in this second Life photograph avatars alpha auer and mosmax hax explore a pose stand that allows users to program poses and run two
scripts. one script cycles through the poses, and the other one makes the pose stand invisible/visible.
have very little programming experience, but they have the best intuitions
for how the game should play. Thus,
studios want tools that allow designers, if not actually to program behavior, at least to fine-tune the parameters
the Role of scripting Languages
second life PhotograPh courtesy of alPha auer and mosmax hax
Many game studios rely on scripting
languages to enable gameplay programmers and designers to program
parts of their games. These languages
allow developers to easily specify how
an object or character is supposed to
behave, without having to worry about
how to integrate this behavior into the
game itself. Scripting languages are
particularly important for massively
multiplayer games where any piece of
code must interact with multiple sub-systems, from the application layer to
the networking layer to the database.
User-created content is another
reason for games to support scripting.
Open-ended virtual worlds such as Second Life have made player scripting a
common topic of conversation. Even
before that, games had a long tradition of player-developed mods. Given
tools—either official or third party—to
modify the data files that came with the
game, players have been able to create
completely new experiences. Generally, modding has been seen as a way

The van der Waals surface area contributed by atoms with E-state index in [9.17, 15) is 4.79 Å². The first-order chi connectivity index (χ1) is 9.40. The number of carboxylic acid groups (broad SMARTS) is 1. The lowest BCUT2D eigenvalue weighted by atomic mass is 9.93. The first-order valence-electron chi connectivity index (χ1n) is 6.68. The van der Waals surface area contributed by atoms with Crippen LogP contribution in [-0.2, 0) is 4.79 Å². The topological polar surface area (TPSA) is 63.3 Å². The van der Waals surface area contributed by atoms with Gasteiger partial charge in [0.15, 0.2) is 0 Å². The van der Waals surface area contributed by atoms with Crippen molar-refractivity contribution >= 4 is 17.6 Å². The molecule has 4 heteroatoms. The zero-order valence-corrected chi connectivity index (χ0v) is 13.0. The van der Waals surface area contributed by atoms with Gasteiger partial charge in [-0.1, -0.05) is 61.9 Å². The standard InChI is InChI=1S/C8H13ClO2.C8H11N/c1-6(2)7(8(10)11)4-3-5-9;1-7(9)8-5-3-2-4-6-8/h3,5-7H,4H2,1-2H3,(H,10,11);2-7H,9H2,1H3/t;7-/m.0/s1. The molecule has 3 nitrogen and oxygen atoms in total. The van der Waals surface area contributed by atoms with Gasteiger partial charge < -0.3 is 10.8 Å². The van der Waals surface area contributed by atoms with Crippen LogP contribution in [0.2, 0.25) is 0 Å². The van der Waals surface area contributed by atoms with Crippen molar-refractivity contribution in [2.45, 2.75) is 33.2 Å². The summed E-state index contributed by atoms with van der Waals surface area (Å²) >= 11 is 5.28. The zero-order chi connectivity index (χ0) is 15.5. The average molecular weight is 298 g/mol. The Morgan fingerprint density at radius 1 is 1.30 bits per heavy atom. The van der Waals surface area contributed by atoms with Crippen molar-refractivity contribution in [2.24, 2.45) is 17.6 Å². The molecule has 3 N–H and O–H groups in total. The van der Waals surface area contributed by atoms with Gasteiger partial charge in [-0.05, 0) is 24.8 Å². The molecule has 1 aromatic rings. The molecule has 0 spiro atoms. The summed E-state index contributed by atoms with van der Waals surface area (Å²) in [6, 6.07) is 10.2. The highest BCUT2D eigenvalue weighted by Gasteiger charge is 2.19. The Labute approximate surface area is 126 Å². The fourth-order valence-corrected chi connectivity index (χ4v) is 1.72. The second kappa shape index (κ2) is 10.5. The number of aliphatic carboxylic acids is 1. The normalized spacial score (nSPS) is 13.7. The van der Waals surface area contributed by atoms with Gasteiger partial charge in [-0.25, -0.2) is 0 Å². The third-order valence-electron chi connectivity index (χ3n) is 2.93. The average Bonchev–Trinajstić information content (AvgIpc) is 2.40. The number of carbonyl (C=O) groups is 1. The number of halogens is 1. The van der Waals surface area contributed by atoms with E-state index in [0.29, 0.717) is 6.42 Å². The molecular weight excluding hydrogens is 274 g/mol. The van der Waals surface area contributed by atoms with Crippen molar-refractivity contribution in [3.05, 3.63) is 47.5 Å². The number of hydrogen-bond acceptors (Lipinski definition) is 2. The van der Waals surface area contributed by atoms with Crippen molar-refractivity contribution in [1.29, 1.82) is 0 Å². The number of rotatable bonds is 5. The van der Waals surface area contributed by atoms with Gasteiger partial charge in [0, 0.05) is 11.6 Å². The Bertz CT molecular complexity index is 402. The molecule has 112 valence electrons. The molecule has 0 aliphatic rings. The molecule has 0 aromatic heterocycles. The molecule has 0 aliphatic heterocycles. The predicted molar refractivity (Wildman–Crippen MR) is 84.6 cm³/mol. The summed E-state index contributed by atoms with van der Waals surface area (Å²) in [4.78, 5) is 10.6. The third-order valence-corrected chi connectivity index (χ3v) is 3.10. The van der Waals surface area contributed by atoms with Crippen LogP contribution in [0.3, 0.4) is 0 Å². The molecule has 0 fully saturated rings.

to extend the lifespan of older games.
In some cases, however, it can create
completely new games: the commercially successful Counter-Strike was a
player modification of the game HalfLife and relied heavily on scripting features present in its parent game.
Scripting languages allow players to
modify game behavior without access
to the code base. Just as important,
they provide a sandbox that—unlike a
traditional programming language—
limits the types of behavior the player
can introduce. If the game has a multiplayer component, the game developers do not want players creating scripts
to give themselves an undue advantage.
Overly powerful scripting languages
have facilitated many of the bots—
automated players performing repetitive
tasks—that currently populate massively multiplayer games. Sandboxing
can even be useful in-house. By limiting the types of behaviors that their
designers can create, the studios can
reduce the number of bugs that they
can introduce—bugs that cost valuable
time to find and eliminate.
the need for Game-specific
The foremost criterion for a scripting
language is that it should make gameplay development fast and efficient.
Often game objects—rocks, plants,
or even intelligent characters—share
many common attributes. Game script-